“The son of Shah Wallullah, Shah Abdel-Aziz, gathered around him a network of disciples who visited India in 1809. Radiating from Indian centers where the British Colonial Office ruled, Eastern mysticism engendered a revival of xenophobic, Islamic purity that considered all outside influences as suspect and evil. Some of the Islamic orders demanded that all Muslims safeguard themselves from the penetration of Persian traditions and Indian habits [Dreyfuss & LeMarc, 1980, p.119].

In the eyes of the Sunni purists and their pan-Muslim offshoots (such as the modern Taliban, Wahhabites, Muslim Brotherhood, etc.), the Iranians had “corrupted” Islam in their attempt to retain their ancient traditions. This may partly explain why Iranian pan-Muslim activists remain unfavorable towards native Iranic theological symbols.

Nader Shah and Karim Khan Zand: Reassertion of Iran’s cultural identity and territorial integrity

Nader Shah (c. 1688-1747) revived the power of Iran following the fall of the Safavid dynasty in 1722. He forced the Russians and Ottomans to yield the territories they had seized after the fall of the Safavids and ejected the Afghans who had occupied Iran from 1722 (consult Axworthy, 2006).

Nader Shah retained the Lion-Sun motif as Iran’s major emblem. In general, the Lion-Sun circled the words Allah ol Malek (Arabic: God the sovereign) (Consult Nayernuri, 1964, figure 4). The choice of colors however for the Iranian imperial standards did transform in relation to the former Safavid era. The choice of Green was consciously avoided by Nader Shah, perhaps in an attempt to distance himself from the powerful Shiite tradition of the Safavids.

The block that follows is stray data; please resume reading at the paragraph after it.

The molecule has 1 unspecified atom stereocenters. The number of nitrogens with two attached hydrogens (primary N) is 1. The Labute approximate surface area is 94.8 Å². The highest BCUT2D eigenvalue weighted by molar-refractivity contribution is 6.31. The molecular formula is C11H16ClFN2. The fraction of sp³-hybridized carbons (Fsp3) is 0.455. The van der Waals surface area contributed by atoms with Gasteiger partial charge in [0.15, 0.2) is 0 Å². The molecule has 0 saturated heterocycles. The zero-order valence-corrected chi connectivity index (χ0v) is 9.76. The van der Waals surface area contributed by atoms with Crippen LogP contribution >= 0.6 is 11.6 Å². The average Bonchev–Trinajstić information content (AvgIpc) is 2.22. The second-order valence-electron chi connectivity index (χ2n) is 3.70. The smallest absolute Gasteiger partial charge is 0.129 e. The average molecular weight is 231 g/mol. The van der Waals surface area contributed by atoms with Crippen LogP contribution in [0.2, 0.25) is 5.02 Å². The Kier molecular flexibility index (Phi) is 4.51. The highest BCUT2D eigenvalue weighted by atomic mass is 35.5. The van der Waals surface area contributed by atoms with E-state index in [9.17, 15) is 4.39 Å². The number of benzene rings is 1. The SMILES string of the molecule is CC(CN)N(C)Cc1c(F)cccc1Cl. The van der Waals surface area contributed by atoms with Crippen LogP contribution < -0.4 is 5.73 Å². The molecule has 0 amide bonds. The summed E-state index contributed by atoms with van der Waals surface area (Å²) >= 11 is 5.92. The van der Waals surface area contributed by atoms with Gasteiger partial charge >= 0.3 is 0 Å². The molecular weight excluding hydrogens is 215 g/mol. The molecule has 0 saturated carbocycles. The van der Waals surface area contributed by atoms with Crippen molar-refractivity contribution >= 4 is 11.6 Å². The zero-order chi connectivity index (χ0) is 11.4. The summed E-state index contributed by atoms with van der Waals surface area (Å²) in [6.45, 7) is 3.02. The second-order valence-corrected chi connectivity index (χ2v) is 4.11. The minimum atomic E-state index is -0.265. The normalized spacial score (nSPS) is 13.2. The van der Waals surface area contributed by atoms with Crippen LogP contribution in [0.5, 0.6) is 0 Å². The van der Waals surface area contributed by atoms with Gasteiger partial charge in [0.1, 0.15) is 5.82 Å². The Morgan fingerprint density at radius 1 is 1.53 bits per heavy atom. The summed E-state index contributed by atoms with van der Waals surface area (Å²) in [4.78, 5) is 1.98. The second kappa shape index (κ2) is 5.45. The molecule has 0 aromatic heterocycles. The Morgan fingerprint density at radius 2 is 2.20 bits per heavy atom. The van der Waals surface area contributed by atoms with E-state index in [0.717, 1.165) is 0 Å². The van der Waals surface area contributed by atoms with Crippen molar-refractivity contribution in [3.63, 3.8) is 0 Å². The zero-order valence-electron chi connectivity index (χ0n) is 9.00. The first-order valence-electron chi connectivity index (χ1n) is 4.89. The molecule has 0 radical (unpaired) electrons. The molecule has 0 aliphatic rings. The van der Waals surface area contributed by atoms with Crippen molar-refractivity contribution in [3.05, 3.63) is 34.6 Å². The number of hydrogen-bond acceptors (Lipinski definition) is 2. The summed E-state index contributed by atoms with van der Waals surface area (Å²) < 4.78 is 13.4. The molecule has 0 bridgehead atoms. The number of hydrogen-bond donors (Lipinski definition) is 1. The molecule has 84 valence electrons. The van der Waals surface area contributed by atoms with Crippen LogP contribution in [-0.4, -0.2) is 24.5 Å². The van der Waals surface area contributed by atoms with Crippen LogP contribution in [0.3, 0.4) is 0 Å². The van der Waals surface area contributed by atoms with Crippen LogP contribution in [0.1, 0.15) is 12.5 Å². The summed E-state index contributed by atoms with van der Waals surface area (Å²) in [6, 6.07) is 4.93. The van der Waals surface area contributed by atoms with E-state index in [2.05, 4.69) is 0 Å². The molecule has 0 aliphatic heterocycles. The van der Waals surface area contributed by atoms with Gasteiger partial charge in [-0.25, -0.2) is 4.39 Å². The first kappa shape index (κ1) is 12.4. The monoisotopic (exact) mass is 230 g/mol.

Standard bearer from the time of Nader Shah bearing the Lion and Sun motif (Iranian Army reconstruction, 1971). As noted by Axworthy (2006), one of the major reasons for Nader Shah’s military successes was due to his use of organized infantry musketry and cannon.

There also were two imperial multi-color standards at the time of Nāder Shah.


Standard bearer from the time of Nader Shah bearing a multicolor motif (Iranian Army reconstruction, 1971). Note the coincidental resemblance of the tri-color to those of the French flag. As noted by Hanway: there was also another banner “…in stripes of red, blue and white, and the other of red, blue, white and yellow, without any other ornaments” (I, p. 248).

Bakhturtash (1969, pp.124) and Khorasani (2006, pp.326) report of a royal seal of Nader Shah in 1746 in which a lion faces to the right with a sun rising in the background.


Royal seal with Lion and Sun motif during the reign of Nader Shah. Note the word Al-Molkollah (Arabic: Land of God) within the sun (Courtesy Khorasani, 2006, pp.326).

The succeeding administration of Karim Khan Zand also retained the Sun-Lion motif (Nafīsī, 1949, pp. 73).


Standard bearer from the time of Karim Khan Zand bearing a banner with Lion and Sun motif (Iranian Army reconstruction, 1971).

Khorasani (2006, pp. 326) has examined the swords of Karim Khan Zand in the Pars Museum in Shiraz and the Military Museum of Tehran. He notes that both swords have gold-inlaid inscriptions which refer to the:

“…celestial lion…points to the astrological relationship to the Zodiac sign of Leo…”


The Lion-Sun motif as seen on a tombstone dated to the Zand dynasty (Courtesy of Khorasani, 2006, pp.326).

Please continue to Part 3 on the next page.